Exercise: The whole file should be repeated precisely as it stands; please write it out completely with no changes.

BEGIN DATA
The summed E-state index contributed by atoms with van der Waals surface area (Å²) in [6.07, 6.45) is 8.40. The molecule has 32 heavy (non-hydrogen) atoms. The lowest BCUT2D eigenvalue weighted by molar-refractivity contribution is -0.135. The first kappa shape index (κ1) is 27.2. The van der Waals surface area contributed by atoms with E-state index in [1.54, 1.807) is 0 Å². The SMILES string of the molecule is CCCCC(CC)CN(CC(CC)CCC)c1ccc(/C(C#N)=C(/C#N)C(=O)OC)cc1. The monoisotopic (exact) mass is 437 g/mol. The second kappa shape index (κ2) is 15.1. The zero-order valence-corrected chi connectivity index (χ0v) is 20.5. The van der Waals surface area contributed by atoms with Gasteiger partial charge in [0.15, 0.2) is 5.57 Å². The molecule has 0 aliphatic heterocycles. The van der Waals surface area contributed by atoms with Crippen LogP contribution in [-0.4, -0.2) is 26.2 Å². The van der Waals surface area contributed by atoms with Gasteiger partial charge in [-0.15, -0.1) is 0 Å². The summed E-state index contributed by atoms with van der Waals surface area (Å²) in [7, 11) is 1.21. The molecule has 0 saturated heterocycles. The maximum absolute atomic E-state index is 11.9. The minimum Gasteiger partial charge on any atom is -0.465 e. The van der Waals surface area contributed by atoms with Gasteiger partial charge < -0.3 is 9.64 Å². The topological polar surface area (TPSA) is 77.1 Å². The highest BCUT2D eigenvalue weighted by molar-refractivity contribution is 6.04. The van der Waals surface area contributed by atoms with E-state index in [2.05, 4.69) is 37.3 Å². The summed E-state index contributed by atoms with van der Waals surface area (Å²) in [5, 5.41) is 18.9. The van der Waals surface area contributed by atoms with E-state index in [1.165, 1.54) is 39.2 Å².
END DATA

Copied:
The summed E-state index contributed by atoms with van der Waals surface area (Å²) in [6.07, 6.45) is 8.40. The molecule has 32 heavy (non-hydrogen) atoms. The lowest BCUT2D eigenvalue weighted by molar-refractivity contribution is -0.135. The first kappa shape index (κ1) is 27.2. The van der Waals surface area contributed by atoms with E-state index in [1.54, 1.807) is 0 Å². The SMILES string of the molecule is CCCCC(CC)CN(CC(CC)CCC)c1ccc(/C(C#N)=C(/C#N)C(=O)OC)cc1. The monoisotopic (exact) mass is 437 g/mol. The second kappa shape index (κ2) is 15.1. The zero-order valence-corrected chi connectivity index (χ0v) is 20.5. The van der Waals surface area contributed by atoms with Gasteiger partial charge in [0.15, 0.2) is 5.57 Å². The molecule has 0 aliphatic heterocycles. The van der Waals surface area contributed by atoms with Crippen LogP contribution in [-0.4, -0.2) is 26.2 Å². The van der Waals surface area contributed by atoms with Gasteiger partial charge in [-0.15, -0.1) is 0 Å². The summed E-state index contributed by atoms with van der Waals surface area (Å²) in [7, 11) is 1.21. The molecule has 0 saturated heterocycles. The maximum absolute atomic E-state index is 11.9. The minimum Gasteiger partial charge on any atom is -0.465 e. The van der Waals surface area contributed by atoms with Gasteiger partial charge < -0.3 is 9.64 Å². The topological polar surface area (TPSA) is 77.1 Å². The highest BCUT2D eigenvalue weighted by molar-refractivity contribution is 6.04. The van der Waals surface area contributed by atoms with E-state index in [2.05, 4.69) is 37.3 Å². The summed E-state index contributed by atoms with van der Waals surface area (Å²) in [5, 5.41) is 18.9. The van der Waals surface area contributed by atoms with E-state index in [1.165, 1.54) is 39.2 Å².